Status NAND Hardware ECC
andy at openmoko.com
Wed Feb 11 14:46:53 CET 2009
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Somebody in the thread at some point said:
| 2009/2/11 Andy Green <andy at openmoko.com>:
|> Sounds good, what's the upstream way?
| The upstream way is to use the kernel option
| CONFIG_MTD_NAND_S3C2410_HWECC. That way we need to know if hardware
| ECC is available at compile time, which should be very hard for the
| packaging guys. The hard way would be to provide two kernel versions,
| one for the NANDs flashed with the old dfu-utils and one for the
| not-yet-available-new-dfu-util (???). ;-) This would however in the
| longrun either force the people to reflash their phone (note one could
| make this depend on the phone-type GTA01: default off, GTA02: default
| on) or force the distros to maintain two kernel builds...
None of that really works for me, "upstream way" or not :-)
| I don't know what to do here, but I like the idea to fallback to
| software ECC if hardware ECC fails. What would be a relyable way to
| detect this?
I was thinking if you get an error off hw ECC, instead of blowing chunks
right away you always try the soft ECC action on the same data and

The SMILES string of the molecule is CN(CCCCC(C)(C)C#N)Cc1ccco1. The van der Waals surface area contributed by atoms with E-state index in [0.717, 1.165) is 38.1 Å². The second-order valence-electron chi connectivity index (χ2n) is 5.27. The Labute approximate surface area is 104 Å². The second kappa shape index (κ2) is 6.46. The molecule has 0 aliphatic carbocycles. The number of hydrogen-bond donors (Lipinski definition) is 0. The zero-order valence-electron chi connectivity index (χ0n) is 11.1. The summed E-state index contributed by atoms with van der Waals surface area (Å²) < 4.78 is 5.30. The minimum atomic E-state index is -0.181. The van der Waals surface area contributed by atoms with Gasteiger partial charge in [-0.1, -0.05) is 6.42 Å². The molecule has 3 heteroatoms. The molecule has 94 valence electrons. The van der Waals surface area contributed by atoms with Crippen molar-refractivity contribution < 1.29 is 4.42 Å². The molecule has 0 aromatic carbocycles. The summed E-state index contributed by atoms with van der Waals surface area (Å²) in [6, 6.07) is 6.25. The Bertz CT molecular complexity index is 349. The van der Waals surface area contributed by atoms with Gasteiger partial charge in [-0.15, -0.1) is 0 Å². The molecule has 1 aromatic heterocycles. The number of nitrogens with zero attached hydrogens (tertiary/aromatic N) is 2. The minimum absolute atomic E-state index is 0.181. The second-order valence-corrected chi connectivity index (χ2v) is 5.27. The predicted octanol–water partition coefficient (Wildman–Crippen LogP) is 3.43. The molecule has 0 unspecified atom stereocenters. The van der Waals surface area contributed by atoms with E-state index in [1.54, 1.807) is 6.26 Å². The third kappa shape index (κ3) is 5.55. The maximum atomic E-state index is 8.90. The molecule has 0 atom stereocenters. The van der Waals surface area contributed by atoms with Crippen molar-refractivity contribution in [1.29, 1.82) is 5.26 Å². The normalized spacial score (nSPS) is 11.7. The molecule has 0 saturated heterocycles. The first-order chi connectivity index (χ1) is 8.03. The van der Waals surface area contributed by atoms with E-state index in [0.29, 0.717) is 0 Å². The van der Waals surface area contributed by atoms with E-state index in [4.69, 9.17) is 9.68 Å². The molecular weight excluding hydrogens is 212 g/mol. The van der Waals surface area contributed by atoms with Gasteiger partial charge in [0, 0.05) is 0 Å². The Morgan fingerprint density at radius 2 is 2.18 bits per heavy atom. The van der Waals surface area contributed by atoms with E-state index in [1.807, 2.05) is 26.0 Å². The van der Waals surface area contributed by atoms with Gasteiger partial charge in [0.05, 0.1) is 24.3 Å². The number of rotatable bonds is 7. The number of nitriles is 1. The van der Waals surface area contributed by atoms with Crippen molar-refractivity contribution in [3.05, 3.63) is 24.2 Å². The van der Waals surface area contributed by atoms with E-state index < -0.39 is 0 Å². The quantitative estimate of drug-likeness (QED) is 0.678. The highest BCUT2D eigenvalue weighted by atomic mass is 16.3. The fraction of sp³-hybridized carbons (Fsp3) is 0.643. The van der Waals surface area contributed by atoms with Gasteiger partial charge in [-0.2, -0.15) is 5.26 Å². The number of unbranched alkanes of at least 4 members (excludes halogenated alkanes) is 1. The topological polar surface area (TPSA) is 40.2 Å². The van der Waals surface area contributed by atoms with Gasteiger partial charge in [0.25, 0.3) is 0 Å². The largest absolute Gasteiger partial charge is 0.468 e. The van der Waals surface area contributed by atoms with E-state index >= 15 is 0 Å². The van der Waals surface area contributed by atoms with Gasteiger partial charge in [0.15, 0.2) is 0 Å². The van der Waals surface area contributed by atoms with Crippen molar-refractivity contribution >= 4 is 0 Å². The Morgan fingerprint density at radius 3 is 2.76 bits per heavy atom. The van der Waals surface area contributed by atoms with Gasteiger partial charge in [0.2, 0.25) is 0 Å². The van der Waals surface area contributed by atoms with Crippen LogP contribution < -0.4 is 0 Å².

accept what that says as the actual answer.
After the first block has been processed from a partition, you can set a
flag in RAM to say for that partition you can either skip trying hw ECC
or disallow trying soft ECC, and save the time and power on the one that
you by then know isn't necessary. Similarly, that flag tells you which
ECC style to write in that partition.
The only other thing we'd need is a way /sys or otherwise to force this
flag for writes in a partition. That way, you can assert that you will
use hw ECC for example when you are about to nuke a partition that can
previously have been soft ECC.
About the dfu-util thing, maybe what we should say is that if you want
to use hard ECC for a NAND speed boost, you should use Qi. Qi gets
around the dfu problem because then the only way to write those
partitions is from Linux, which'd have these heuristics.
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